From the Editor
My husband can’t wait for his (eventual) self-driving car. At a party last month, he explained that they will be safer, improve traffic flow and be better for the environment. But a friend was not sold. “I want to drive my car when I drive in my car,” she exclaimed.
Self-driving cars are just one example of how artificial intelligence is poised to make over our world. What does it have in store for the credit union industry?
Integrating banking apps with digital assistants like Alexa or Siri is an obvious first step. AI-driven loan decisions and compliance tasks are easy to imagine, too. But what about the management function? Futurist and artificial intelligence expert Peter Scott predicts that AI could replace the CEO.
“The function of the C-suite is essentially assimilating business intelligence and doing strategic planning. Computers are getting better and better at doing that,” he says in “What’s Ahead for Artificial Intelligence?” . A chairman or CEO’s strategic planning time might be better spent on the golf course, negotiating with other executives about mergers, partnerships and supply chains, Scott proposes.
In the world that Scott envisions, a robot CEO might help a credit union reach the $1 billion milestone sooner. But if growth is part of your CU’s strategic goals, you don’t need to wait for that far-off future. In our cover story, “$1 Billion and Beyond,” we explore the advantages of being big—including economies of scale, brand recognition and better negotiating traction—as well as the challenges. For example, communication gets more complicated with more layers of management. Departments may tend to silo. And talent development becomes more crucial.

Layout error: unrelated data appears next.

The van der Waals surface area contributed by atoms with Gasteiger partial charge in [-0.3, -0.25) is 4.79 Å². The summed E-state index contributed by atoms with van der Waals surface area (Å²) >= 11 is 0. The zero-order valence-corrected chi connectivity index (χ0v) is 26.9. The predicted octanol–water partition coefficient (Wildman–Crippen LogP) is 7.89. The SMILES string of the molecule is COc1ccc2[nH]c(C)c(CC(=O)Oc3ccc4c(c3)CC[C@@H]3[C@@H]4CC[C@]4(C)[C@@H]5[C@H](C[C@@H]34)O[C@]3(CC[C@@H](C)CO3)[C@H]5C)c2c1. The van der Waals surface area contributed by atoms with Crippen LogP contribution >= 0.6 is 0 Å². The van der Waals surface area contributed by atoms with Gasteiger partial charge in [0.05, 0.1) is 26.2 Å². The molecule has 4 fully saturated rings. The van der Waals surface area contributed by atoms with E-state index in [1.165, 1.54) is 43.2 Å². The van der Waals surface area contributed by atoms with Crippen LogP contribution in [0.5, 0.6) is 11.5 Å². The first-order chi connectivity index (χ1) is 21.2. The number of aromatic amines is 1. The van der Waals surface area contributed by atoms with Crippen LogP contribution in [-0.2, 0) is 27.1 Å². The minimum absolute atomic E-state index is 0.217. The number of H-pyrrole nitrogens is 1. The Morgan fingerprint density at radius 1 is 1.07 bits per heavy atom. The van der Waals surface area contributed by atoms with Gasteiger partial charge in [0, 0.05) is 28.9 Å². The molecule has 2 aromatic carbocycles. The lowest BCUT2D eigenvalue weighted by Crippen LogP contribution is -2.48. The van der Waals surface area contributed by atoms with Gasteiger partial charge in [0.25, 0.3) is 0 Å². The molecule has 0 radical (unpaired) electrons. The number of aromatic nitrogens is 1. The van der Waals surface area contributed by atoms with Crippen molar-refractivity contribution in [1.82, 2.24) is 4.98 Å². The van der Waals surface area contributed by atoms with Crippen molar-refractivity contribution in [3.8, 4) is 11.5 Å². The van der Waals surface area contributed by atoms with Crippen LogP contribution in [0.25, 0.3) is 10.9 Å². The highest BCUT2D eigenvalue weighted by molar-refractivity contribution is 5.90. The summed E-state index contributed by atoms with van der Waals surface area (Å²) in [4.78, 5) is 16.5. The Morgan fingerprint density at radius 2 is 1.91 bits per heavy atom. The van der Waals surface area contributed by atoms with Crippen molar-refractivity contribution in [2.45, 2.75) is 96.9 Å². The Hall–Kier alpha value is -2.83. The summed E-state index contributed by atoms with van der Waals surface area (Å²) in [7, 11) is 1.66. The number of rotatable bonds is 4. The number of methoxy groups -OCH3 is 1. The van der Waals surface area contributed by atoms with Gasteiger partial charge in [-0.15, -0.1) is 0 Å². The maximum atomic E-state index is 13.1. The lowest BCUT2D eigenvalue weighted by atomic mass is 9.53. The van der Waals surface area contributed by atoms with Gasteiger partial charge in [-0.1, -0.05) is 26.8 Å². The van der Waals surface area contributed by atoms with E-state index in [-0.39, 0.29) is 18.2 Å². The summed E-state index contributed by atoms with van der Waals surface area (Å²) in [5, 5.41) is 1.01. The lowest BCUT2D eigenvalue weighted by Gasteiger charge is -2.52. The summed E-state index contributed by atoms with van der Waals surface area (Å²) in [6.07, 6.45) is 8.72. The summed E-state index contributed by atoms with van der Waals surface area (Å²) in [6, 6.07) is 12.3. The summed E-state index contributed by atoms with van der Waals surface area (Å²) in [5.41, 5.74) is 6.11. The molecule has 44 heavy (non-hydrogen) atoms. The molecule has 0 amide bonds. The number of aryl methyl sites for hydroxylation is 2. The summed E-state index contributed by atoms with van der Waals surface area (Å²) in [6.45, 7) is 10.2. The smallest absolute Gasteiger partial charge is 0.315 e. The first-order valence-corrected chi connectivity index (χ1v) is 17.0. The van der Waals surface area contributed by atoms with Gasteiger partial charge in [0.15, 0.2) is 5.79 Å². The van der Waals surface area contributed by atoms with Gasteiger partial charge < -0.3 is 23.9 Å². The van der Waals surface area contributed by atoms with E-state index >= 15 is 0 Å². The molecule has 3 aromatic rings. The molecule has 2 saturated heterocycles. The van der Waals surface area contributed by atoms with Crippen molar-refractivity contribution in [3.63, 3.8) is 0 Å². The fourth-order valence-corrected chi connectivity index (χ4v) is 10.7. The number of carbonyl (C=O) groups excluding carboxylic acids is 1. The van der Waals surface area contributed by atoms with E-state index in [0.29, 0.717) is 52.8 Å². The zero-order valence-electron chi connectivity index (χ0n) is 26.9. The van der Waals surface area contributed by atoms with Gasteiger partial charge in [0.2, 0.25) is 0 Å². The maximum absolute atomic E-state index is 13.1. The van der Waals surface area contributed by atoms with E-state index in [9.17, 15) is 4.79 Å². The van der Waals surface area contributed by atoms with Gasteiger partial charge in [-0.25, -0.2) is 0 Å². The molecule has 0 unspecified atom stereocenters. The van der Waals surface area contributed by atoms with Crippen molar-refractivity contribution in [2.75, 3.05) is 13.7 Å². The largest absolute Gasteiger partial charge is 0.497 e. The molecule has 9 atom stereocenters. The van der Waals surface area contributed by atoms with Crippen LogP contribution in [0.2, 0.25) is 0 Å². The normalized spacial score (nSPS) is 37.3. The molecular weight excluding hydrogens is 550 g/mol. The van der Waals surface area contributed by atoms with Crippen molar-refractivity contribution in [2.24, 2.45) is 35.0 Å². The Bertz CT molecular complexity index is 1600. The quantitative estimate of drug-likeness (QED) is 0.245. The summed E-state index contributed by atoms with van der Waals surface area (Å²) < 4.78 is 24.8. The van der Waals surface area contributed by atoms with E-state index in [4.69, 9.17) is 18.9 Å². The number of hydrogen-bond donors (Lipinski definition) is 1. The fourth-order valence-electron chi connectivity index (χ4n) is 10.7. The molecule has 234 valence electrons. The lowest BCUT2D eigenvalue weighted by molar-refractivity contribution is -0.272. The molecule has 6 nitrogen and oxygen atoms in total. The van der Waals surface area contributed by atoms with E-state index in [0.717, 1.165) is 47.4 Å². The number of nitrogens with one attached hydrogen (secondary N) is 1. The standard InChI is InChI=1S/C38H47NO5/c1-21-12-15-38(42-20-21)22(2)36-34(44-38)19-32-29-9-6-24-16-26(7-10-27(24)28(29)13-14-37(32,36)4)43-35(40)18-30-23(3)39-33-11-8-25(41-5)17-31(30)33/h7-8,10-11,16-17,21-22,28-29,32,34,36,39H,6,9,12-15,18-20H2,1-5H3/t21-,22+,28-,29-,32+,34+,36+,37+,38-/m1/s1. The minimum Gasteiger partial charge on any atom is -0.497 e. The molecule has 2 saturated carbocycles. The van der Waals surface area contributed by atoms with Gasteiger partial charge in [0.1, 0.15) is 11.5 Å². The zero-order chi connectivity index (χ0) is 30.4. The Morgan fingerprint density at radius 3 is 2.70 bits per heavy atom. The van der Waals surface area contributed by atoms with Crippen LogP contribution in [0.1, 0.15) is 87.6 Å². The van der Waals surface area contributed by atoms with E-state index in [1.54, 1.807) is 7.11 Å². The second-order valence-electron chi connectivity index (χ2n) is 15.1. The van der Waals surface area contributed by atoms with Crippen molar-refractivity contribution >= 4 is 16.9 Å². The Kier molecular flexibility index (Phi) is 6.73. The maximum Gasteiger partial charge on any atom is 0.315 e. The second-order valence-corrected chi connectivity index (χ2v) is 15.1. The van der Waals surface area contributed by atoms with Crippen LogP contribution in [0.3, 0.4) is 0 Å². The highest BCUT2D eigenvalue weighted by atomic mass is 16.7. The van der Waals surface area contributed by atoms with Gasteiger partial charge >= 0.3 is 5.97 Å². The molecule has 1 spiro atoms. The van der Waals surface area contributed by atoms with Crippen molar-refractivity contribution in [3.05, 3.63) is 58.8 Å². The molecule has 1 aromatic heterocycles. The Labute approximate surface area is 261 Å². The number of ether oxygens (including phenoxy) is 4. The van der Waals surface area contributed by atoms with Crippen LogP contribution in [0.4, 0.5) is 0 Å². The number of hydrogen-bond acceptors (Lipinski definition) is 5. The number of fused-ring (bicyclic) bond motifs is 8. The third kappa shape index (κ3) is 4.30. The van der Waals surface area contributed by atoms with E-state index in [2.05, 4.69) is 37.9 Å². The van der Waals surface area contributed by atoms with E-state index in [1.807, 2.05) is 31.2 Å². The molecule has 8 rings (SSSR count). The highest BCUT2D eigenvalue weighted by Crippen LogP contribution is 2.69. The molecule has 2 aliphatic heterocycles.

“One of the things we realized is that just because we have more people doesn’t mean we have more leaders. Bench strength is not an automatic,” says CUES member and board chair Kim Sponem, CEO/president of $3 billion Summit Credit Union, Madison, Wis.
A terrifying scenario is imagining the power of AI in the hands of the bad guys. As if our current security threats weren’t scary enough! When I first read “Sharing the Cybersecurity Burden,” I must admit this quote from Gene Fredriksen, VP/chief information security officer at CUES Supplier member PSCU and CEO of National Credit Union ISAO, St. Petersburg, Fla., made me shake:
“Just like on our side we’re constantly developing tools to make it easier for our members to interface with us, the bad guys are developing better tools to make it easier—tools that they can sell to people who aren’t necessarily technical,” he says. Interestingly, when it comes to managing these cybersecurity risks, smaller credit unions might have an edge.
Where do you stand on the self-driving car question? Are you like my husband and ready to let the machine decide your direction (or fate!)? Or, are you more like my friend who wants to be in full control? Let me know at theresa@cues.